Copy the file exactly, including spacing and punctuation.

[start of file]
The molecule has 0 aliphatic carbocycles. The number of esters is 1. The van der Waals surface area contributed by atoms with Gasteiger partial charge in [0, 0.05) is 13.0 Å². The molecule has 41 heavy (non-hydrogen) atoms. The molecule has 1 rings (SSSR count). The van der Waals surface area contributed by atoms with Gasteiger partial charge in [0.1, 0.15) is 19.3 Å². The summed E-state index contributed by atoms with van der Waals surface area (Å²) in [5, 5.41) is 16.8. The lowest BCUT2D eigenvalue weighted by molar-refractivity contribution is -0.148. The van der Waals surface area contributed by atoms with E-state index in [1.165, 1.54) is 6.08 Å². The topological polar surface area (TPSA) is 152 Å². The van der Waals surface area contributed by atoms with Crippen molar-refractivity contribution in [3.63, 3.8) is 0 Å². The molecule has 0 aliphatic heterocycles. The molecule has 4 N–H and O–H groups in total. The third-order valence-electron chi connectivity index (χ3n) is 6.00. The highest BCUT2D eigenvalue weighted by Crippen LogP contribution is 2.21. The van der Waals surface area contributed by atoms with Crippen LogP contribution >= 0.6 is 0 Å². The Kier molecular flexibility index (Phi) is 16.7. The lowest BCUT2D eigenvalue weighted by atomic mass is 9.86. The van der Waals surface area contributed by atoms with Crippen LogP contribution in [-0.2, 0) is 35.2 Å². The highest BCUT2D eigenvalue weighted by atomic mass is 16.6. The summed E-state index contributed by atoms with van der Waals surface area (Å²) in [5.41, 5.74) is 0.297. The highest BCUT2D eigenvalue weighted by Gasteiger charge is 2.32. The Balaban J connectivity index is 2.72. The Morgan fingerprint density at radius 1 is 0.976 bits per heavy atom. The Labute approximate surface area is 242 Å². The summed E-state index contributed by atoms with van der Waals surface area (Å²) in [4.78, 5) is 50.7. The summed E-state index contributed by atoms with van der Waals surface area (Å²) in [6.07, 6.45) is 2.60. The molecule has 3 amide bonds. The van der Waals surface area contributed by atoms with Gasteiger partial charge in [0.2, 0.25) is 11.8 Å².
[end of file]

The molecule has 0 aliphatic carbocycles. The number of esters is 1. The van der Waals surface area contributed by atoms with Gasteiger partial charge in [0, 0.05) is 13.0 Å². The molecule has 41 heavy (non-hydrogen) atoms. The molecule has 1 rings (SSSR count). The van der Waals surface area contributed by atoms with Gasteiger partial charge in [0.1, 0.15) is 19.3 Å². The summed E-state index contributed by atoms with van der Waals surface area (Å²) in [5, 5.41) is 16.8. The lowest BCUT2D eigenvalue weighted by molar-refractivity contribution is -0.148. The van der Waals surface area contributed by atoms with E-state index in [1.165, 1.54) is 6.08 Å². The topological polar surface area (TPSA) is 152 Å². The van der Waals surface area contributed by atoms with Crippen molar-refractivity contribution in [3.63, 3.8) is 0 Å². The molecule has 0 aliphatic heterocycles. The molecule has 4 N–H and O–H groups in total. The third-order valence-electron chi connectivity index (χ3n) is 6.00. The highest BCUT2D eigenvalue weighted by Crippen LogP contribution is 2.21. The van der Waals surface area contributed by atoms with Crippen LogP contribution >= 0.6 is 0 Å². The Kier molecular flexibility index (Phi) is 16.7. The lowest BCUT2D eigenvalue weighted by atomic mass is 9.86. The van der Waals surface area contributed by atoms with Crippen LogP contribution in [-0.2, 0) is 35.2 Å². The highest BCUT2D eigenvalue weighted by atomic mass is 16.6. The summed E-state index contributed by atoms with van der Waals surface area (Å²) in [5.41, 5.74) is 0.297. The highest BCUT2D eigenvalue weighted by Gasteiger charge is 2.32. The Balaban J connectivity index is 2.72. The Morgan fingerprint density at radius 1 is 0.976 bits per heavy atom. The Labute approximate surface area is 242 Å². The summed E-state index contributed by atoms with van der Waals surface area (Å²) in [4.78, 5) is 50.7. The summed E-state index contributed by atoms with van der Waals surface area (Å²) in [6.07, 6.45) is 2.60. The molecule has 3 amide bonds. The van der Waals surface area contributed by atoms with Gasteiger partial charge in [0.2, 0.25) is 11.8 Å².